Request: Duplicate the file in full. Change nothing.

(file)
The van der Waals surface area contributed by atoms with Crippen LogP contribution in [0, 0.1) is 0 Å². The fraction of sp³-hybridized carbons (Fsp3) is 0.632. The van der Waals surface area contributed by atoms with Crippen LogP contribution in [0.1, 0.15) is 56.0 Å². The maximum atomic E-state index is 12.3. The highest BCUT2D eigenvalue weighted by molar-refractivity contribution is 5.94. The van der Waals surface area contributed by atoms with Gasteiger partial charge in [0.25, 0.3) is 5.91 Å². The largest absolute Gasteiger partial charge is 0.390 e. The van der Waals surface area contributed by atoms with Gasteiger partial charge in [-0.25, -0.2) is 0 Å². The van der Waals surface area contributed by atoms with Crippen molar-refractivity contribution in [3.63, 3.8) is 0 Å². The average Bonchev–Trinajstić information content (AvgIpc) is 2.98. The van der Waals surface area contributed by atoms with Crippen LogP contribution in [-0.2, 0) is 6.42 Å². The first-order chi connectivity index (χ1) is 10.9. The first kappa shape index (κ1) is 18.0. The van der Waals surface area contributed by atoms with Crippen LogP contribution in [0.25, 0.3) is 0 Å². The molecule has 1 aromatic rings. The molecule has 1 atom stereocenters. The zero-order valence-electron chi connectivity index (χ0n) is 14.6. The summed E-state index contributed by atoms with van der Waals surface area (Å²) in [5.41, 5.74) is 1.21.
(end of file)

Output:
The van der Waals surface area contributed by atoms with Crippen LogP contribution in [0, 0.1) is 0 Å². The fraction of sp³-hybridized carbons (Fsp3) is 0.632. The van der Waals surface area contributed by atoms with Crippen LogP contribution in [0.1, 0.15) is 56.0 Å². The maximum atomic E-state index is 12.3. The highest BCUT2D eigenvalue weighted by molar-refractivity contribution is 5.94. The van der Waals surface area contributed by atoms with Gasteiger partial charge in [0.25, 0.3) is 5.91 Å². The largest absolute Gasteiger partial charge is 0.390 e. The van der Waals surface area contributed by atoms with Gasteiger partial charge in [-0.25, -0.2) is 0 Å². The van der Waals surface area contributed by atoms with Crippen molar-refractivity contribution in [3.63, 3.8) is 0 Å². The average Bonchev–Trinajstić information content (AvgIpc) is 2.98. The van der Waals surface area contributed by atoms with Crippen LogP contribution in [-0.2, 0) is 6.42 Å². The first-order chi connectivity index (χ1) is 10.9. The first kappa shape index (κ1) is 18.0. The van der Waals surface area contributed by atoms with Crippen LogP contribution in [0.25, 0.3) is 0 Å². The molecule has 1 aromatic rings. The molecule has 1 atom stereocenters. The zero-order valence-electron chi connectivity index (χ0n) is 14.6. The summed E-state index contributed by atoms with van der Waals surface area (Å²) in [5.41, 5.74) is 1.21.